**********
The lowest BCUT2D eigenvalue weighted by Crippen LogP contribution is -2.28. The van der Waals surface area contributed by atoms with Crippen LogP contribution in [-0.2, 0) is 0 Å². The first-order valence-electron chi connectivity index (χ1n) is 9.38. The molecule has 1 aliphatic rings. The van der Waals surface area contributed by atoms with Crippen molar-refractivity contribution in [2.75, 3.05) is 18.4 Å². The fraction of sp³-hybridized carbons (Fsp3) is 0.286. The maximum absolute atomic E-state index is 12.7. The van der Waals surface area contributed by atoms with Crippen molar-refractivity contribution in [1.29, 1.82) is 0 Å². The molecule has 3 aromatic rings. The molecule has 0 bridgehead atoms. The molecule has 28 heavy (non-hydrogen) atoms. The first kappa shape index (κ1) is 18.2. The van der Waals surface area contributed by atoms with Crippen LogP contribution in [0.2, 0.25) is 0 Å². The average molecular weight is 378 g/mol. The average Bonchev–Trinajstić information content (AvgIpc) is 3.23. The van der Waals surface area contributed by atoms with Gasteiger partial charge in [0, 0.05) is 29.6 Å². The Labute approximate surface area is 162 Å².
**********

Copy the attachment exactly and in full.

The lowest BCUT2D eigenvalue weighted by Crippen LogP contribution is -2.28. The van der Waals surface area contributed by atoms with Crippen LogP contribution in [-0.2, 0) is 0 Å². The first-order valence-electron chi connectivity index (χ1n) is 9.38. The molecule has 1 aliphatic rings. The van der Waals surface area contributed by atoms with Crippen molar-refractivity contribution in [2.75, 3.05) is 18.4 Å². The fraction of sp³-hybridized carbons (Fsp3) is 0.286. The maximum absolute atomic E-state index is 12.7. The van der Waals surface area contributed by atoms with Crippen molar-refractivity contribution in [1.29, 1.82) is 0 Å². The molecule has 3 aromatic rings. The molecule has 0 bridgehead atoms. The molecule has 28 heavy (non-hydrogen) atoms. The first kappa shape index (κ1) is 18.2. The van der Waals surface area contributed by atoms with Crippen LogP contribution in [0.2, 0.25) is 0 Å². The average molecular weight is 378 g/mol. The average Bonchev–Trinajstić information content (AvgIpc) is 3.23. The van der Waals surface area contributed by atoms with Gasteiger partial charge in [0, 0.05) is 29.6 Å². The Labute approximate surface area is 162 Å².